Matt says there were times he had to get out of the car because the exchange became so heated.

“Well, I don’t know about getting out of the car,” Bob said. “But I’m not that father or that coach that pats you on the back when you do something wrong. I’ll pat you on the back when you do something right because there has to be a mean. You can’t keep kicking the dog.

“My point that day was it’s not about Matt; it’s about the team. You’re one of five guys on the floor, so if one guy doesn’t play hard, look at the pressure you’re putting on the other four. Why, because you had a bad night or you don’t want to play or you’re lazy? That’s not fair to the other four players.”

By the time Matt was done playing basketball for his father – at the end of his eighth grade year  -- the message had been delivered and received.

“I told him that I’d give him the tools,” Bob said. “Now go build the house.”

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Tattooed across his heart and peeking out from under Matt Farrell’s Notre Dame jersey is the word “family.” It is not a gratuitous statement. It is the foundation upon which he has built his burgeoning basketball career and entry into adulthood.

“It’s 100 percent from him,” said Farrell of his father, when asked from whence his determination and drive are derived. “From him and my brother.

“Now, we just talk about things and analyze the way I played. But for sure, he played a big part in my toughness and playing with that chip on my shoulder.”

When Matt was the center of a Mike Brey halftime tirade in early January following a sluggish first half against Clemson, he simply shrugged it off.

“I’ll hear about the first half all night from my dad, so it’s not over yet,” he said.

The patriarch of the Farrell family determines the final verdict.

“I’ve always said there are two people I’m afraid of: God and my father,” said Bo, a high school friend of former Irish running back Theo Riddick. “One time, when I -- let’s just say I consumed some alcoholic beverages before I was of legal age -- I almost bought a wheelchair because I thought he would break my legs.”

Ultimate respect, however, sometimes gives way to hyperbole. Bob Farrell may strike fear in the hearts of family and friends between the lines, but he also elicits love and respect from the players who have come under his tutelage.

“I love that guy,” Grande said. “He’s like a second father to me.”

It wasn’t uncommon for Bob Farrell to drive a high school player to his tutor so he could qualify academically for a major college basketball program, or help a player’s mother pay rent so her son could remain put and concentrate on working his way toward a college scholarship.

“He has given us more than enough in life to be successful,” said Bo of his father. “But he’s also given us assistance and guidance. If I have a problem, I’m going to my father. He’s always been there for me, Matt and the guys who played for him.”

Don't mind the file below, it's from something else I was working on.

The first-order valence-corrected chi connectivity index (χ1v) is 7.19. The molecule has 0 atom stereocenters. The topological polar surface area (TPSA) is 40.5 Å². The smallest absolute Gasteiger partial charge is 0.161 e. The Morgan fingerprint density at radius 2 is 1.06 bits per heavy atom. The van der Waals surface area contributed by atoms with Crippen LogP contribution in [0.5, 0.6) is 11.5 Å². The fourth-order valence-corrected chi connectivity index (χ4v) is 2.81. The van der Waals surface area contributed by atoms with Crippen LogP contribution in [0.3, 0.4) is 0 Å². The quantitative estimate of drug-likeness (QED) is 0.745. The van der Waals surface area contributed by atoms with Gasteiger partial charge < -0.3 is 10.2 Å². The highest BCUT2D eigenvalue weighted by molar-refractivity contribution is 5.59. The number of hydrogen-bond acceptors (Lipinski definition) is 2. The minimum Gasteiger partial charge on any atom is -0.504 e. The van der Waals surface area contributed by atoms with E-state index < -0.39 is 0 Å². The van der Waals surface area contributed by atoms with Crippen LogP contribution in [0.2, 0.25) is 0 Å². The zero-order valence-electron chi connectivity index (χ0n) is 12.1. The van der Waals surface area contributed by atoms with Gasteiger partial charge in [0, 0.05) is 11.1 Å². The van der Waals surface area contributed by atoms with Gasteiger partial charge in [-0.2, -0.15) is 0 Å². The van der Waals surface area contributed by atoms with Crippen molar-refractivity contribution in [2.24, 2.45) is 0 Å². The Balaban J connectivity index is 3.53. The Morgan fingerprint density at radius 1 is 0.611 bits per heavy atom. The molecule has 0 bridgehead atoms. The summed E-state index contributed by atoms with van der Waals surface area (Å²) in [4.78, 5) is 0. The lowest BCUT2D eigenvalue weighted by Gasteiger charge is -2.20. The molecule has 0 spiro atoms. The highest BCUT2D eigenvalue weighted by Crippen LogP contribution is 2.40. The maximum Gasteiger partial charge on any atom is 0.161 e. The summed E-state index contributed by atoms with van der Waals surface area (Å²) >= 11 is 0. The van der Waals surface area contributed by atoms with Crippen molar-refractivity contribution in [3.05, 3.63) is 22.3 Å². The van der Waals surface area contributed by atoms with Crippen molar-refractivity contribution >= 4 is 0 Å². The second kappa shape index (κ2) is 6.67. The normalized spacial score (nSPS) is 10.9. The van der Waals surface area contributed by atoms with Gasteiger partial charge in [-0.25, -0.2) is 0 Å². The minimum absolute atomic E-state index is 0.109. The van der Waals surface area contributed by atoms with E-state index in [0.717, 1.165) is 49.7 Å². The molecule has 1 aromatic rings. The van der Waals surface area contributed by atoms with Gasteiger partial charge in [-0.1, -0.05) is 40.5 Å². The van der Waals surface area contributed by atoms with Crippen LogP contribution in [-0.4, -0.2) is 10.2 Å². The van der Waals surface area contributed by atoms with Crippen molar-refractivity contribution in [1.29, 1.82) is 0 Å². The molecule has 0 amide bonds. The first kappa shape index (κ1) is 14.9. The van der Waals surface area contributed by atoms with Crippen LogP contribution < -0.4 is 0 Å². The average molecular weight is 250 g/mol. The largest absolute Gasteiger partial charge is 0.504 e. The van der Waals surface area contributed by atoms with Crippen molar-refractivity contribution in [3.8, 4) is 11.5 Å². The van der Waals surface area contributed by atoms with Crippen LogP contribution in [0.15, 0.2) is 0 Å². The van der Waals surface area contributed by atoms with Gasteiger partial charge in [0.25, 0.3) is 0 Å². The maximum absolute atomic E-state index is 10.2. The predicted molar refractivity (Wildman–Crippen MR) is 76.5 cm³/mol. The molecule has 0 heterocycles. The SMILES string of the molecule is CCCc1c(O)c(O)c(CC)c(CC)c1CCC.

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During a four-year varsity career (and three-year captainship) at Point Pleasant Beach (N.J.) High School, Matt Farrell worked tirelessly to master his craft. He was obsessed with the game.

But at slightly above 6-foot-0 and with a 165-pound frame, Farrell’s major college offers were difficult to come by. Providence, Rutgers, Monmouth, St. Joseph’s and Boston College were among the programs that came calling. Farrell was verbally committed to Boston College when the Irish suddenly felt a need to recruit another point guard.

With Jerian Grant running the show and leading Notre Dame to the first of back-to-back Elite Eight appearances, followed by McDonald’s All-American and local superstar Demetrius Jackson waiting in the wings, Mike Brey didn’t believe he needed another point guard for a year or two.

But when Jackson struggled academically during his freshman year, prompting Brey to sideline him for two games, Notre Dame assistants Anthony Solomon, Rod Balanis and Martin Ingelsby were instructed to keep an eye out for a point guard on the recruiting trail.

Ingelsby found an undersized, downright scrawny point guard by the name of Matt Farrell. It was what was within that small package that jumped out at Ingelsby.

“At the beginning of the year, we weren’t looking for a point guard,” said Ingelsby, Brey’s first point guard at Notre Dame, a member of Brey’s staff for 14 seasons, and now the head coach at Delaware.

“But as things moved on with Demetrius, we needed to add some insurance with another ball-handler.”

Farrell impressed Ingelsby moments after tip-off.

“A tough, confident, kind of cocky kid that knew how to play,” Ingelsby said. “He could make shots and made his teammates better.

“I remember telling Coach Brey, ‘He fits us. Whether we need it, whether we go that route, he’s the type of kid that you want in your program. He’s a gym rat and he’s going to be able to make an impact for us down the road.’”

In some respects, Farrell reminded Ingelsby of himself. Ingelsby was a more stoic, reserved personality, but both had played basketball for their fathers. Ingelsby played high school basketball under former Villanova standout and long-time high school coach Tom Ingelsby.

“There was an edge about him, a confidence about him, kind of a swagger,” Ingelsby said. “He had that quickness where he could really get by people. He impressed me from the minute I saw him.”

When Brey went to see Farrell in person to validate Ingelsby’s claim, it didn’t take long for him to pull the trigger.